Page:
Pennsylvania Child Sexual Abuse Statute of Limitations Referendum May Reach Voters This Spring

Pennsylvania lawmakers are working to correct a procedural error, which would allow voters to decide this spring on a referendum that may extend the statute of limitations for child sexual assault, allowing individuals to pursue previously time-barred claims against the Catholic Church and other entities that have covered up and suppressed information for decades.

Over the past few years, there has been growing pressure to extend the statute of limitations in Pennsylvania and several other states to allow individuals sexually assaulted or abused as children to pursue claims against perpetrators and organizations which enabled the abuse, even when the events occurred decades earlier.

There has been a growing recognition that large institutions like the Catholic Church, Boy Scouts of America and other organizations have actively covered up and suppressed information about credit claims of abuse for decades, to prevent survivors of the abuse from pursuing legal actions.

On February 1,the Pennsylvania Department of State revealed it failed to advertise a proposed state constitutional amendment which would open a two year “window” in the statute of limitations for the pursuit of previously barred claims. Kathy Boockvar, Secretary of the Commonwealth of Pennsylvania, and the state’s highest election official, stepped down on February 5 as the result of the revelations.

As a result of the procedural error, the proposed constitutional amendment may not have been presented to voters until 2023. However, the Pennsylvania House of Representatives has now passed an emergency constitutional amendment, which would allow the issue to be placed back on the ballot in time for the primary elections in May 2021.

If the measure passes the state senate, and the referendum is later approved by voters, then Pennsylvania would join a growing number of other states who have lengthened the time allowed to victims of child sexual abuse to file a civil lawsuit, including an almost immediate two-year period where statute of limitation laws do not apply to such claims, regardless of when the alleged incidents happened.

New York, New Jersey, California and a number of other states have enacted similar legislation to extend the child sex abuse statute of limitations in recent years, allowing survivors additional time to present their claims due to coverup activities and inherent issues which may prevent individuals from pursuing claims until later in life.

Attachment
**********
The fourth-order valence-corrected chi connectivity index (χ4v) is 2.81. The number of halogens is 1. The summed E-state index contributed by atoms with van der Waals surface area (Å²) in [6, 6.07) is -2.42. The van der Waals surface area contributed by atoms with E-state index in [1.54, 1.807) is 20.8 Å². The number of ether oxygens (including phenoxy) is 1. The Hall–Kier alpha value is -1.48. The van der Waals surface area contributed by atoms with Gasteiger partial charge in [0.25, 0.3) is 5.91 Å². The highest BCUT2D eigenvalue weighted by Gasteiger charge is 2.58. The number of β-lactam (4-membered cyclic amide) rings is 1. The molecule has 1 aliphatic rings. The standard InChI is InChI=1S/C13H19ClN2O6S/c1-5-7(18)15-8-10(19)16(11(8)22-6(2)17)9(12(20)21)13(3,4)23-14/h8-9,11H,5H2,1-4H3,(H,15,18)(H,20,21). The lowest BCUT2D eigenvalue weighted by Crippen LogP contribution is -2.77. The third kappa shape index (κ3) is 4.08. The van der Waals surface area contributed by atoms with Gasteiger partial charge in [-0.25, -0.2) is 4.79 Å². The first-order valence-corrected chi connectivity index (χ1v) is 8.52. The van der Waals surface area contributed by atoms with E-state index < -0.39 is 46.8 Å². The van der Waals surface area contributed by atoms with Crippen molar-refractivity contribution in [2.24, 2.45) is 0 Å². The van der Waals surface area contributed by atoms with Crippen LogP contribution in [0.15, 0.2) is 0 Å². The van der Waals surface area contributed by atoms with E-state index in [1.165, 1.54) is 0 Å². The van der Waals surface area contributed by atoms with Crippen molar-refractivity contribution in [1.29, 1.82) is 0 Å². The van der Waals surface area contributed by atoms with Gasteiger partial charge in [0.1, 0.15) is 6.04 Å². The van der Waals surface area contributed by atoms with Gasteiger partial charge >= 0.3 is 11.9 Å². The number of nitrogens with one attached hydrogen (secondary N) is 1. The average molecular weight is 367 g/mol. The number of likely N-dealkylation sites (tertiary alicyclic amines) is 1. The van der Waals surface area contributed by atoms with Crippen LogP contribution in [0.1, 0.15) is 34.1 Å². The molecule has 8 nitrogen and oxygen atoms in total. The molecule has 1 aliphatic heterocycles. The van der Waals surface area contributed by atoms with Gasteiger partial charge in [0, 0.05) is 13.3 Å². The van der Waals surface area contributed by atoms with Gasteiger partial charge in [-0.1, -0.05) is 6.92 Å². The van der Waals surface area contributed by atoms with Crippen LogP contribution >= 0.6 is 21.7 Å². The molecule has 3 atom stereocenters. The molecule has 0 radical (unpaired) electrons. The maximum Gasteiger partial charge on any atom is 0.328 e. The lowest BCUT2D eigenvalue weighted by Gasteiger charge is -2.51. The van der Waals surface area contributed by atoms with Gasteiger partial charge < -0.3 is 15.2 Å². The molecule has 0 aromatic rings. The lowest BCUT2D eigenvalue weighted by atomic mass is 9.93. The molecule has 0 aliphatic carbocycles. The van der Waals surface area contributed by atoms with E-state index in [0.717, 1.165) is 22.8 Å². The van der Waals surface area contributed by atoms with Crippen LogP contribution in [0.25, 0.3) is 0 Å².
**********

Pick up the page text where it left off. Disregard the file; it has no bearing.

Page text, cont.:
Emergency constitutional amendments are rare in Pennsylvania, with this being only about the fourth time such a move has been used since the 1970s, if approved. It is meant to be used in situations where the safety or welfare of the commonwealth is endangered and requires a rapid response.

While some reports indicate Republicans in the state senate are prepared to approve the motion passed by the Democrat-led state house, some expressed caution, saying they would have to see the details of what the state house sends over. However, some observers say this move may lead the amendment to be legally challenged in the future.

Pennsylvania was the focus of renewed interest in institutional coverups of child sexual abuse, when an investigation into the Catholic Church a few years ago revealed widespread problems and coverups.

In August 2018, a grand jury report identified at least 90 Catholic priests that faced credible claims of sex abuse in the Pittsburgh area, but other victims were never informed about the allegations, as the Catholic Church engaged in a cover-up that spanned decades and shifted priests to other locations.

That report indicated the Catholic Church of Pennsylvania covered up sexual assaults involving priests who abused more than 1,000 victims, mostly children, over the course of 70 years. After 90 of those priests were identified, it sparked investigations by the Justice Department and states’ attorneys general nationwide.



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